• Rene Bourque, who started his career in the Western Conference and has the body to crash and bang with the big boys from out there, was invisible for 12 minutes.

• Andrei Markov, paired with Emelin since the Phoenix game, is not as effective as he was with P.K. This was particularly obvious against a team like St. Louis, whose star-studded defence corps threw a protective wall around Jaro Halak and moved the puck efficiently up ice all game long.

A couple grim stats:

• The Canadiens haven’t scored a first-period goal since Brian Gionta beat Cory Schneider Dec. 4 in New Jersey. That’s eight straight games in which the Canadiens have been unable to seize early momentum and diminish the pressure on their goaltenders, who have to be impenetrable for this team to have a ghost of a chance.

• Brendan Gallagher’s second period goal was the first the Canadiens have scored at even-strength in regulation since Alex Galchenyuk beat Jhonas Enroth at the Bell Centre on Dec. 7. The team went 356 minutes, 35 seconds – almost six complete hockey games – without a 5-on-5 goal.

And for all their current ineptitude, the Canadiens remain fourth in the Eastern Conference, comfortably clear of the cutoff for participation in the playoffs that will lead to a revenge series against St. Louis.

Aw, just when you were getting used to dry pants …







  1. CHasman says:

    I was on the bubble when they were discussing Patrick Roy as a coach for the Habs. But there was no bubble for me when Michel Therrion’s name came up. Didn’t work for me the first time and not working for me now. Unfortunately for people like me, we would have to lose a lot of games before we ever got a change and then we would have the same bilingual coaching problem. Was Scotty Bowman bilingual?
    Doesn’t really matter because I don’t think we’re bad enough to get a coach fired. And when it comes right down to it, even Therrion could win if he had the right personnel, which he doesn’t. It is going to be a long season. Good thing the Leafs are stumbling or I would have nothing to look forward to.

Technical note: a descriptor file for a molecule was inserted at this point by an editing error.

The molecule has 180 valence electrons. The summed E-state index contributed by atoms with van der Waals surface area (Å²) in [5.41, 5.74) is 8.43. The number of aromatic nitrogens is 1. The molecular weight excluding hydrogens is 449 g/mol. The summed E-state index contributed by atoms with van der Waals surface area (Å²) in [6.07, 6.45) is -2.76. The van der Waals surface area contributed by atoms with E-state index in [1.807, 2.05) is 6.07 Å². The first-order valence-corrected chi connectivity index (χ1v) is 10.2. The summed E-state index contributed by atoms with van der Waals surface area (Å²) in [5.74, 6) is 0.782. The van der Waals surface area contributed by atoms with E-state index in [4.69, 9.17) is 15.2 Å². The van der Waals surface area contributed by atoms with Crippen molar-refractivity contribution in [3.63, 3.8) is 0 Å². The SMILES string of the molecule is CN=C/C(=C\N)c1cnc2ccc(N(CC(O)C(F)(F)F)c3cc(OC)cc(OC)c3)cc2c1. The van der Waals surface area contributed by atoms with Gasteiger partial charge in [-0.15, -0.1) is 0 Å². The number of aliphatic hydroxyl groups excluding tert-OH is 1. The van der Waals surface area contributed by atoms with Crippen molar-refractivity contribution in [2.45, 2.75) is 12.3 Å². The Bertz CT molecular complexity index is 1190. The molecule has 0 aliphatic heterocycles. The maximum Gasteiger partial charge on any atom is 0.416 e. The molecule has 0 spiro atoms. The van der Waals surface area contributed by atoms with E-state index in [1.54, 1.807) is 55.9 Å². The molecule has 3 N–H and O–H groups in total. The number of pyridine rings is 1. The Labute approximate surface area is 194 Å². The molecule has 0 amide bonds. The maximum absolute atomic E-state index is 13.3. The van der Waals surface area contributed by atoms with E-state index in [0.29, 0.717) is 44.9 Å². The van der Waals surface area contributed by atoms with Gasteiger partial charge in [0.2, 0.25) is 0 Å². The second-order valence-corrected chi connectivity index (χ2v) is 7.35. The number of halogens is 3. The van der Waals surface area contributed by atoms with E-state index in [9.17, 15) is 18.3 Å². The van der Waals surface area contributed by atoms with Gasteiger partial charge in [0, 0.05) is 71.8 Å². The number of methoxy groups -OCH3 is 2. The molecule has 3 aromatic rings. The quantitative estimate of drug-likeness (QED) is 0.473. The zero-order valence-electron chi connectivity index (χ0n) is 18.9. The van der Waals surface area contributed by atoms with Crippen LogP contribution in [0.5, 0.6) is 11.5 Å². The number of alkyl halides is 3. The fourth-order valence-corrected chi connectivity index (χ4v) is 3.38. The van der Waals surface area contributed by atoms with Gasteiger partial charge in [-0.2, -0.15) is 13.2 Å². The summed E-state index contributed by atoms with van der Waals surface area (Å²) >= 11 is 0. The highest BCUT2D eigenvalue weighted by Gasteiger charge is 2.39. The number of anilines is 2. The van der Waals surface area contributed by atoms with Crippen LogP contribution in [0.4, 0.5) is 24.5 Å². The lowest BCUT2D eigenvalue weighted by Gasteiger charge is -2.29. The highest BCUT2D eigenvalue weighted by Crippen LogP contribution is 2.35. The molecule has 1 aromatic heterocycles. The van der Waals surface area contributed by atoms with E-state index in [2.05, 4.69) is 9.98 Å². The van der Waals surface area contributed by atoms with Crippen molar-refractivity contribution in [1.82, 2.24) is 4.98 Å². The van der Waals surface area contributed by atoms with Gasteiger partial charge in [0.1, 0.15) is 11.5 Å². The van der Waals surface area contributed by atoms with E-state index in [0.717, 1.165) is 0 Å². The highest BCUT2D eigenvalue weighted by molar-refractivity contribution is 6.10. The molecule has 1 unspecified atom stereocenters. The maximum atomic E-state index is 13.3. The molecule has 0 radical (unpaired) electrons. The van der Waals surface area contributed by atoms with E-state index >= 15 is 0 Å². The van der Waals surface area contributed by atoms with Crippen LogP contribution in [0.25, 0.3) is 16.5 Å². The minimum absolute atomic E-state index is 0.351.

2. Trollhunter says:

    With the new divisions and alignments many people had the habs at 7-10th in the east in pre-season predictions. The problem with this team is its a bubble team and *IF* they make the playoffs, they are NOT built for the playoffs.
    Now how the big question.
    How the Heck do they proceed?

  3. CHicoHab says:

    What coach or coaches taught PK that backwards ass first stand tall smacking body checking move??
    Effective?? Unorthodox?? Useful?? Or silly??

  4. Habfan10912 says:

    Heading over to West Point tonight to see Army take on #5 Providence. Several Calgary and Buffalo draft picks on Providence’s roster.

    Goalie Jon Gillies will be missing from the lineup as he’s been selected to Team USA Jr.’s club.

    Calgary’s first round pick (21st), Mark Jankowski will be in the lineup for Providence as he was cut from the Team Canada Jr. team. Really looking forward to seeing him play.

  5. B says:

    Collberg looking good this afternoon. He made a beauty setup from behind the net for an early 1-0 lead. He just skated out from his end, wove his way around and into the US end and then snapped a shot under the bar to make it 3-1 Sweden.

    –Go Habs Go!–

  6. FlyAngler says:

    Certainly on cannot criticize a coach for wanting his team to work hard and provide a maximum effort. These elements are essential for any team to compete at the highest levels in any sport.

    This is not the same, however, as expecting every player on a team to play the same way- as in be a grinder.